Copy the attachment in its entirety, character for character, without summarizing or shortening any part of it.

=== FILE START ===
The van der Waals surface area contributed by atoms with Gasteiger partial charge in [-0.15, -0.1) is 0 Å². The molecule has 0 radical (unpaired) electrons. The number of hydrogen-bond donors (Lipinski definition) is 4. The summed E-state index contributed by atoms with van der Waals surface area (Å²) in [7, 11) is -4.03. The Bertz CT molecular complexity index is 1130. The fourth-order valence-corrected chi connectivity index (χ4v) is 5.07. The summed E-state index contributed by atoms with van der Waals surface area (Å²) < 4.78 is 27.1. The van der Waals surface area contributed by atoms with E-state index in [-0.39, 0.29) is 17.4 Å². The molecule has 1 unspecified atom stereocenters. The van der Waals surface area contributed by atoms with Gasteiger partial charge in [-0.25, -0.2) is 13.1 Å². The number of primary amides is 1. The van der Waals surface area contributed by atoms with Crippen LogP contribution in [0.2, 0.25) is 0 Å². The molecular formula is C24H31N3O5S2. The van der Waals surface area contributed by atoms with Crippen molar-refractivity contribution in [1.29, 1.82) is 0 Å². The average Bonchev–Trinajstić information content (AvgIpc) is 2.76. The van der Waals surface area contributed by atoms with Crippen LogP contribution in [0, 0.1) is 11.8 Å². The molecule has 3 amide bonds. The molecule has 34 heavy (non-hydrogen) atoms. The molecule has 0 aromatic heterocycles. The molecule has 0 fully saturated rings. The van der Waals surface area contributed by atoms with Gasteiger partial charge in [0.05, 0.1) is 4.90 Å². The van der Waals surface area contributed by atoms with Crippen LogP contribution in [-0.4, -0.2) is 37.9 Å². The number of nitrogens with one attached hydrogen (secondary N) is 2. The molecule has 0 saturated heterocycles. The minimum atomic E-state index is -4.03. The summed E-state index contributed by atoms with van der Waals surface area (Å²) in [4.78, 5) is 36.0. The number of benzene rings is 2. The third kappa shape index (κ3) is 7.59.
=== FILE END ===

The van der Waals surface area contributed by atoms with Gasteiger partial charge in [-0.15, -0.1) is 0 Å². The molecule has 0 radical (unpaired) electrons. The number of hydrogen-bond donors (Lipinski definition) is 4. The summed E-state index contributed by atoms with van der Waals surface area (Å²) in [7, 11) is -4.03. The Bertz CT molecular complexity index is 1130. The fourth-order valence-corrected chi connectivity index (χ4v) is 5.07. The summed E-state index contributed by atoms with van der Waals surface area (Å²) < 4.78 is 27.1. The van der Waals surface area contributed by atoms with E-state index in [-0.39, 0.29) is 17.4 Å². The molecule has 1 unspecified atom stereocenters. The van der Waals surface area contributed by atoms with Gasteiger partial charge in [-0.25, -0.2) is 13.1 Å². The number of primary amides is 1. The van der Waals surface area contributed by atoms with Crippen LogP contribution in [0.2, 0.25) is 0 Å². The molecular formula is C24H31N3O5S2. The van der Waals surface area contributed by atoms with Crippen molar-refractivity contribution in [1.29, 1.82) is 0 Å². The average Bonchev–Trinajstić information content (AvgIpc) is 2.76. The van der Waals surface area contributed by atoms with Crippen LogP contribution in [0, 0.1) is 11.8 Å². The molecule has 3 amide bonds. The molecule has 34 heavy (non-hydrogen) atoms. The molecule has 0 aromatic heterocycles. The molecule has 0 fully saturated rings. The van der Waals surface area contributed by atoms with Gasteiger partial charge in [0.05, 0.1) is 4.90 Å². The van der Waals surface area contributed by atoms with Crippen LogP contribution in [-0.4, -0.2) is 37.9 Å². The number of nitrogens with one attached hydrogen (secondary N) is 2. The molecule has 0 saturated heterocycles. The minimum atomic E-state index is -4.03. The summed E-state index contributed by atoms with van der Waals surface area (Å²) in [4.78, 5) is 36.0. The number of benzene rings is 2. The third kappa shape index (κ3) is 7.59.